3. "Obviously, the 2nd one. I know the 1st one is what AOS currently has but to be honest I really like how you proposed the 2nd option with outline indicators. Since as a user I would assume hover and select as totally different interactions, so they should, yes, be differentiated in visual representation. And remember my difficulty recognizing light colors, I like this outline idea better because I have no struggle figuring out the shape, but sometimes the color challenges me."

In the second scenario, I provided 2 screens with different ways to display several statuses. One is using different colored texts, and another is using colored dots and icons but with the same colored texts.

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Questions I asked: 

1. In the job status column, tell me the number of completed jobs in the shortest time (with time count).

2. What do you rely on most when looking for "completed jobs"?

3. At the first glance of both screens, what component catches your attention the most?

4. Comparing colored text and dots, which one better represents the differences?

Feedback: 

1. Both numbers are correct, the first list took 2'38", and the second took 2"97"

2. "The color differences are less clear than the text themselves, but I would say the text lengths help in some ways. If you asked me to look for completed with errors I would definitely rely on text lengths"

3. "I would say... the in progress icon is different from any other components in shapes? That's weird but surely it made that status stand out. Honestly, I don't think the color helped me a lot unless I am not color-blinded, but I have to say if they can somehow get differentiated by the icons, that will be much more convenient."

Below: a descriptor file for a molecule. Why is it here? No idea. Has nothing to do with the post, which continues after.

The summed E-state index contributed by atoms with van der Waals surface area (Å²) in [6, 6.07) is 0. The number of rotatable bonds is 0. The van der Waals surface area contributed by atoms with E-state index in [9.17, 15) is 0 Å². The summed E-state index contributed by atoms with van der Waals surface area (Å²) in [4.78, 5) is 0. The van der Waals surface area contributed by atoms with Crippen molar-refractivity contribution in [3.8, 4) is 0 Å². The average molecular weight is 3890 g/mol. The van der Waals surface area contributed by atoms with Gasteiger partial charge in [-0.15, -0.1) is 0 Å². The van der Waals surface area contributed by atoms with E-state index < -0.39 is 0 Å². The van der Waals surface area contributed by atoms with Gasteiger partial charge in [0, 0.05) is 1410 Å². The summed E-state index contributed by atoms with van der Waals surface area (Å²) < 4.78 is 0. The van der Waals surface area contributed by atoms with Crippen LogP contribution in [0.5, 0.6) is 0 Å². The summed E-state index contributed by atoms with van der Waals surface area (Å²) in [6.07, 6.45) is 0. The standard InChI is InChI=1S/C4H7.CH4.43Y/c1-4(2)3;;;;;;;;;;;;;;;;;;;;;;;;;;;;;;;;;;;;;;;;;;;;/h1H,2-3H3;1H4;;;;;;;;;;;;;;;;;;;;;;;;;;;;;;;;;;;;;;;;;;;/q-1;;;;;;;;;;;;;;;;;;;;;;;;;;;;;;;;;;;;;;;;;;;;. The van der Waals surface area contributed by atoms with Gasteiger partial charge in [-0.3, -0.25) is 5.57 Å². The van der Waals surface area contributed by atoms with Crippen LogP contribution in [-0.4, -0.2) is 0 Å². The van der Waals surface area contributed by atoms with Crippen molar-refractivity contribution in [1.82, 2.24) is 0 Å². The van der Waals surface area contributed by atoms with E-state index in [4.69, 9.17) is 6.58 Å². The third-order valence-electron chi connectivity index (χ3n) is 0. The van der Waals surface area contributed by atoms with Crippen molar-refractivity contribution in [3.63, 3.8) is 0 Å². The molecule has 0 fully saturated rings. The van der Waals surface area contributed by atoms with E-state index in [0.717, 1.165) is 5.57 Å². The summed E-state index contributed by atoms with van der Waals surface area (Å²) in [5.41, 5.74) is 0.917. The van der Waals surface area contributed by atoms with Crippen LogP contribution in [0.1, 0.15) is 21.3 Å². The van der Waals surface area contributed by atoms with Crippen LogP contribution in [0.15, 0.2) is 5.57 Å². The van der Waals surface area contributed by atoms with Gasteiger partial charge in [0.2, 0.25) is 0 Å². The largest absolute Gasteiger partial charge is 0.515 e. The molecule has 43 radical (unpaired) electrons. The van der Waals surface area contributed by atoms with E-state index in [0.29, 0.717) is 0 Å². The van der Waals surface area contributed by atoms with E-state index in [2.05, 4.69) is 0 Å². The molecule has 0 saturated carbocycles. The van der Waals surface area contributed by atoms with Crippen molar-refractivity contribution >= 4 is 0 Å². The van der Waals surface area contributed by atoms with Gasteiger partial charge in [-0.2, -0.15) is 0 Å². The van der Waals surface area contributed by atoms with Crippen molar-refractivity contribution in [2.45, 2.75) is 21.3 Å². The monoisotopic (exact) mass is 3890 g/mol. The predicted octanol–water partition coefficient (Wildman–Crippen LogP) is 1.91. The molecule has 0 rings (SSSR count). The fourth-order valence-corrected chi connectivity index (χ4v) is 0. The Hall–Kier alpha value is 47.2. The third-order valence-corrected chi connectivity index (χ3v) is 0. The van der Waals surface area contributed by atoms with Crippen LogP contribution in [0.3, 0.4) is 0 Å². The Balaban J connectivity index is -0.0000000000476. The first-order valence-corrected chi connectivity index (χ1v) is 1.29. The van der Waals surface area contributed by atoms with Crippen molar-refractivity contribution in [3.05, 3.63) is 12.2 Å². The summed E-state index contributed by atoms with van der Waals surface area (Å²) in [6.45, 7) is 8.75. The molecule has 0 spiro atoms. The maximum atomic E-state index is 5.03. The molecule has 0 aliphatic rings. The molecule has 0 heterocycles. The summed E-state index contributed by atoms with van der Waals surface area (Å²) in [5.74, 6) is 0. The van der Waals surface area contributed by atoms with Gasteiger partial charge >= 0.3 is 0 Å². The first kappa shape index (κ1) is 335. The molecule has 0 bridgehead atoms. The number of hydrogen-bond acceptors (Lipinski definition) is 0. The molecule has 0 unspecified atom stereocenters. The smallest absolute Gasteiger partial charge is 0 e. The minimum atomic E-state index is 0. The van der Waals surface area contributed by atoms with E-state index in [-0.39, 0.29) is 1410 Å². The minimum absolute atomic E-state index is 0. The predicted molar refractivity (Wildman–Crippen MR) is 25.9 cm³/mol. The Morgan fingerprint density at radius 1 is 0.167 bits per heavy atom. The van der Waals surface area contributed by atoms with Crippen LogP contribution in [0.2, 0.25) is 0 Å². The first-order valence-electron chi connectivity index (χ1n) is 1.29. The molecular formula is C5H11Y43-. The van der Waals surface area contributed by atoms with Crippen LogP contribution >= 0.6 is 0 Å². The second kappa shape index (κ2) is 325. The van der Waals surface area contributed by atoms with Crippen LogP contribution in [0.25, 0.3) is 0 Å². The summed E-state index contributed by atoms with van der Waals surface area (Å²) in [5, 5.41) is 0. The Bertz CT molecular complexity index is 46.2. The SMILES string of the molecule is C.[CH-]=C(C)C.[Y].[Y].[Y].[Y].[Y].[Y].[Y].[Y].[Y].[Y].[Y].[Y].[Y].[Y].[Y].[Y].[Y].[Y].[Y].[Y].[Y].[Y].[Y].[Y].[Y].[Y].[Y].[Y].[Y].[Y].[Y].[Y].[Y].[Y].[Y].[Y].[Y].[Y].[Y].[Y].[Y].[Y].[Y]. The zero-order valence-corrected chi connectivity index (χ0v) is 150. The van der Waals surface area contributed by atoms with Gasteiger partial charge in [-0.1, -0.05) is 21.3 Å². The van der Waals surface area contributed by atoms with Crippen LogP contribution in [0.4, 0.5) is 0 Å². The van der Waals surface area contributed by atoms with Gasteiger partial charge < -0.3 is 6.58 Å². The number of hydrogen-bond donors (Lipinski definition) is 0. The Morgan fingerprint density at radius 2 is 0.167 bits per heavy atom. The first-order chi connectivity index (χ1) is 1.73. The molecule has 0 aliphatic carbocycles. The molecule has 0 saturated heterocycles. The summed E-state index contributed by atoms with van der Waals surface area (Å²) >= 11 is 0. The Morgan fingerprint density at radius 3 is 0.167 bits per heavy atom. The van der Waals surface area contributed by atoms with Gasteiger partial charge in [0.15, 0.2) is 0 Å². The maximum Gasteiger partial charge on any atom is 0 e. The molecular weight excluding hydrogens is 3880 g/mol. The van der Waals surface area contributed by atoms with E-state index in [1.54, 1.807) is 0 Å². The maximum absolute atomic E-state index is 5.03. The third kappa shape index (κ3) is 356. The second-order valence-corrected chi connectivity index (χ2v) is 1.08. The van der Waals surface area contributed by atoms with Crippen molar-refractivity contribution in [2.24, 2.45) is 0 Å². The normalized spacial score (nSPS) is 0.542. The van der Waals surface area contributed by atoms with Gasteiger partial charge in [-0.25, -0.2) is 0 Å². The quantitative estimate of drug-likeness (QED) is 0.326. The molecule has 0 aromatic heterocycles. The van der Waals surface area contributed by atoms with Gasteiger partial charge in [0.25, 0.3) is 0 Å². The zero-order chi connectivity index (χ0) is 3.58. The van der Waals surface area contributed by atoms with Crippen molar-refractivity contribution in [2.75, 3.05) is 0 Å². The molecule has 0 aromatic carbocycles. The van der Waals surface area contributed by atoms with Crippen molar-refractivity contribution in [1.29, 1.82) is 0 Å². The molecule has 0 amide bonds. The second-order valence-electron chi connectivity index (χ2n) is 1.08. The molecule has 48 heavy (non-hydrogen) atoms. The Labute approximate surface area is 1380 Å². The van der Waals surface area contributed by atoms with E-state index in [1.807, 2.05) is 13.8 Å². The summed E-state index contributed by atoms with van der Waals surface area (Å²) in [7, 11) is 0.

4. "I think I answered your question, right? But if I really need to pick one from these two, I would rather use the one with dots, since differentiating statuses only with colors makes less sense to me, and likewise to color-blinded groups"

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After the user test, I drafted another version with icons differentiation only. This might not be the best visual solution, but it minimized the difficulties for color-blinded users to figure out status differences, which could be considered the direction of "Accessibility mode".

Nevertheless, there are still user groups other than color-blinded users. Al kinds of approaches should be taken but from the design perspective, a more considerate visual accessibility should be prioritized.

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ANALYSIS AND SUMMARIES

Relating with the released production of AOS system, I created a list of potential improvement for AOS accessibility design, ranking them with different urgencies as well as consideration of challenges in design and development.

From this table, it is easy to find out that the most critical and urgent, but simultaneously easy-to-achieve improvements are related to colors. Considering the result from the rapid user test, we can also get the conclusion that color is one of the most important influencers of AOS accessibility design. So I put this as part of the research report, which turned out to be the basis for the followed generation of UI improvement.

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RESEARCH PRESENTATION

© 2022 Franky Wang All Rights Reserved